When Tarek writes, “Personally, I won’t be surprised to see the SFTBD’s Bangladeshi national director (it has quite a corporate style organisational structure), the young devoted lady who ‘breathes her time equally between Dharamshala … and Bangladesh’ rewarded soon by some heavyweight promoter for her superb service” (italics mine), his gaze is undoubtedly male. It is directed at male readers, written to incite their curiosity on gendered lines.

May be if Tarek had been less melodramatic, less into `actors,’ `greenrooms,’ `make-up,’ `choreography,’ `media event,’ `orchestrated propaganda,’ `dress rehearsals,’ `TV shows,’ `anchors,’ he would have digressed less. May be if he had steered clear of metaphors that have become associated with an imperial mentalite — Condoleeza Rice’s declaration, “We don’t want the smoking gun to be a mushroom cloud” —  he would not have barked up the wrong tree. Maybe, if he had been less `judgment’-al, he could have meaningfully contributed to the debate.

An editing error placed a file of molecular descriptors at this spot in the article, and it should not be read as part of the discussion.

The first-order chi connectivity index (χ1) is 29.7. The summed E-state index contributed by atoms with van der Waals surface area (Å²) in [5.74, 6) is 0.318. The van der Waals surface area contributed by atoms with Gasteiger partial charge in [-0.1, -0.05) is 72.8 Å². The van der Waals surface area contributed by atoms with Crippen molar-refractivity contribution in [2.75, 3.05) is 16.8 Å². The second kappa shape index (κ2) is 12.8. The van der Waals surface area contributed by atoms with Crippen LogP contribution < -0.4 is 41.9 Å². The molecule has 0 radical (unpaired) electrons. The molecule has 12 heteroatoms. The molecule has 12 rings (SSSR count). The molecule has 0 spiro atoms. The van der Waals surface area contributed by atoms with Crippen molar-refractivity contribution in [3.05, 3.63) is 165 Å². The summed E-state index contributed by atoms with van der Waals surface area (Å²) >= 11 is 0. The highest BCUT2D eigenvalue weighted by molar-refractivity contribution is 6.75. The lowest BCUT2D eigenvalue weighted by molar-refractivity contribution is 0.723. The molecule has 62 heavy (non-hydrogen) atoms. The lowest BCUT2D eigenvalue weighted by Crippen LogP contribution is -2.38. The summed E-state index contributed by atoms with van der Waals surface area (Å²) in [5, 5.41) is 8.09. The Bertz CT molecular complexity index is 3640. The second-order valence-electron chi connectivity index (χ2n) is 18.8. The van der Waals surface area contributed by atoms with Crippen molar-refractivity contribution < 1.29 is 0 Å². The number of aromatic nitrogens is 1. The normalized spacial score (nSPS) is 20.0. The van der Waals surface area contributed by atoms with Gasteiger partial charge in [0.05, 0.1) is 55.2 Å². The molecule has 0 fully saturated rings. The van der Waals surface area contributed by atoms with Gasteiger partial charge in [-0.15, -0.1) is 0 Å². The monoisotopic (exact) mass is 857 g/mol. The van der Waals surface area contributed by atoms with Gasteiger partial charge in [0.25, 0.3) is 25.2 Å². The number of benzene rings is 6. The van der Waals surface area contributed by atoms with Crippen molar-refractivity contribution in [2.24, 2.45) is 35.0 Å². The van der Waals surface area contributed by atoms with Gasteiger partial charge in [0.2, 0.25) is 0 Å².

But who knows?

Published in New Age, December 20, 2009

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One Response to In response to `Smoking gun abused for smokescreen’

  1. Dipu says:

    I wonder where you all are. আম্‌রা ভালই আছি। – দিপু